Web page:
Open

Coming up

Don't miss

Replay


LATEST SHOWS

FOCUS

Ireland's missing babies casting light on a dark history...

Read more

WEB NEWS

World Cup 2014: Germany-Brazil inspires the Web

Read more

THE INTERVIEW

Boutros-Ghali: 'I wanted to reform the UN'

Read more

IN THE PAPERS

57 000 little problems

Read more

IN THE PAPERS

The Sarkozy 'threat'

Read more

BUSINESS DAILY

Budget challenge for India's new government

Read more

DEBATE

Africa's Newest Failed State: How to Stop Civil War and Famine in South Sudan? (part 2)

Read more

DEBATE

Africa's Newest Failed State: How to Stop Civil War and Famine in South Sudan?

Read more

MEDIAWATCH

Israeli strikes on Gaza as seen on social media

Read more

  • Tour de France passes WWI Chemin des Dames battlefield

    Read more

  • Germany asks US intelligence station chief to leave country

    Read more

  • Senegalese man awarded French visa in gay marriage debate

    Read more

  • French companies will have to accept anonymous CVs

    Read more

  • Video: Muslims in China confront obstacles to Ramadan fasting

    Read more

  • Israel steps up airstrikes as diplomacy gets under way

    Read more

  • Argentina beat Netherlands on penalties to reach World Cup final

    Read more

  • Foiled French jihadist ‘targeted Louvre and Eiffel Tower’

    Read more

  • Obama in Texas to urge congressional action on child migrant crisis

    Read more

  • Iraq’s heritage 'in danger' from ISIS militants

    Read more

  • Froome crashes out of Tour de France

    Read more

  • South Sudan independence heroes ‘have lost their way’

    Read more

  • 100 years on, the Tour de France returns to the Western Front

    Read more

  • Dozens of blindfolded bodies found south of Baghdad

    Read more

  • Both candidates say they won Indonesian presidential election

    Read more

France

French lawmakers move ahead with Sunday trading bill

©

Latest update : 2009-07-15

French lawmakers on Friday gave the go-ahead to a contentious bill that would allow shops to open on Sundays. The law will come up for voting on Wednesday before being sent to the Senate for consideration.

AFP - French lawmakers on Friday gave the green light to a bill allowing more Sunday trading, a measure championed by President Nicolas Sarkozy but fiercely contested within his right-wing party.
  
The proposed legislation is a watered-down version of a bill that was pulled from parliament in December, dealing a major setback to Sarkozy who had promised to allow Sunday selling during his election campaign.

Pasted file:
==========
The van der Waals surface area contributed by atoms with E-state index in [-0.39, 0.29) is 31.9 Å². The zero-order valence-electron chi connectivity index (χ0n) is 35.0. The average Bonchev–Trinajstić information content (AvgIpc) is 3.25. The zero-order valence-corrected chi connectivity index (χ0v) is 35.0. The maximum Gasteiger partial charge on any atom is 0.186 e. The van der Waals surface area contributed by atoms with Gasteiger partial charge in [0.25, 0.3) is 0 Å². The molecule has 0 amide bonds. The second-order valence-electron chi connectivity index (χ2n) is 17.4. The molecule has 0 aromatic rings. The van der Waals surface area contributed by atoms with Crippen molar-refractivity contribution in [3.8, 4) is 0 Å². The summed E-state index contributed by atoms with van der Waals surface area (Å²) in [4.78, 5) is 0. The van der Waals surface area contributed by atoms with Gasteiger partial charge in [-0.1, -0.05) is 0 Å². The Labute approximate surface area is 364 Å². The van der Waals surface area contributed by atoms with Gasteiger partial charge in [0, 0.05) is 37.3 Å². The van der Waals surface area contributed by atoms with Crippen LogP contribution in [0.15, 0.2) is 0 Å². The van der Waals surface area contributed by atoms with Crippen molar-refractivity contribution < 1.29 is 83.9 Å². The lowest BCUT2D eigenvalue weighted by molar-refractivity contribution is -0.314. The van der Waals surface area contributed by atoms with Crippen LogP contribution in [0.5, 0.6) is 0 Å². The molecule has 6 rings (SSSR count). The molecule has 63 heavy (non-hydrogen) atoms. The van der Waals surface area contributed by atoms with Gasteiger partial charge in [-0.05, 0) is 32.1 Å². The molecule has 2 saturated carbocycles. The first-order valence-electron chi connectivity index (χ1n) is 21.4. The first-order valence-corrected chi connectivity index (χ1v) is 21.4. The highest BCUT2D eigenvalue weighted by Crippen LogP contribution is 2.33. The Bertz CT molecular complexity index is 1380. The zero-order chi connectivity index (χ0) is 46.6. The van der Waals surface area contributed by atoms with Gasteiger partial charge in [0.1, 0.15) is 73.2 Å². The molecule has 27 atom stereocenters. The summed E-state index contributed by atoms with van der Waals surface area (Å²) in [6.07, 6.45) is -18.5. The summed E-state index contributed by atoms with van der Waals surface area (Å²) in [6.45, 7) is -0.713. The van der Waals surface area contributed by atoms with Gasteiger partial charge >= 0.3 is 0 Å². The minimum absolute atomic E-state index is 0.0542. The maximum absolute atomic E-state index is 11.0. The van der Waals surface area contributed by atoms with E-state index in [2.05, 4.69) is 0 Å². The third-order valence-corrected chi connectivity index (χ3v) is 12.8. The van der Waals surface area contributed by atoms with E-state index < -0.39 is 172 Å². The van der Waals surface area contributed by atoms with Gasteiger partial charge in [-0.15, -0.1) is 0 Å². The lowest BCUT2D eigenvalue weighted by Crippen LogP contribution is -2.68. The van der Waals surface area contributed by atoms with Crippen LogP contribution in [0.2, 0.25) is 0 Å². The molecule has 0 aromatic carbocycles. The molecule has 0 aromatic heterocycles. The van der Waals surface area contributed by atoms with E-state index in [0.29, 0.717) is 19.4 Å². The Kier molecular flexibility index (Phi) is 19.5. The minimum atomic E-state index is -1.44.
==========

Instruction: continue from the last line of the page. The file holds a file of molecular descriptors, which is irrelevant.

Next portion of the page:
The bill sets up special tourist areas and commercial zones in Paris, Lille and Marseille where shops could open on Sundays. So far it does not provide for higher salaries for working on that day.
  
Lawmakers will vote on the bill on Wednesday before it is to be sent to the upper house Senate.
  
Supporters say it will affect mostly retailers in cities where many big-chain stores openly defy the current laws and pay hefty fines for opening their doors on Sundays.
  
"It's time to put an end to the jungle that exists today," Labour Minister Xavier Darcos told RTL radio.
  
Darcos said 500 tourist towns, 30 commercial zones and cities with more than one million residents would be concerned by the measures, which have come up against opposition from the Church and unions.
  
French laws on Sunday commerce are far more restrictive than those in the United States and Britain but less so than in Germany, where special permission is needed for shops to open in Berlin.
  
In France, no Sunday trading has been a rule since a 1906 law consecrated the day of rest, although bakeries, butchers and other small shops are allowed to open until noon.
  
Recent polls show that while the French believe shops should have the freedom to open on Sundays they also are opposed to extending work on Sundays.
  
The government has argued that allowing more Sunday trading would help cushion the blow that the recession has dealt to the job market.
  
Richard Mallie, a deputy from Sarkozy's right-wing party and one of the authors of the bill, has said 15,000 jobs could be saved by allowing more shops to open on Sundays.

Date created : 2009-07-11

Comments

COMMENT(S)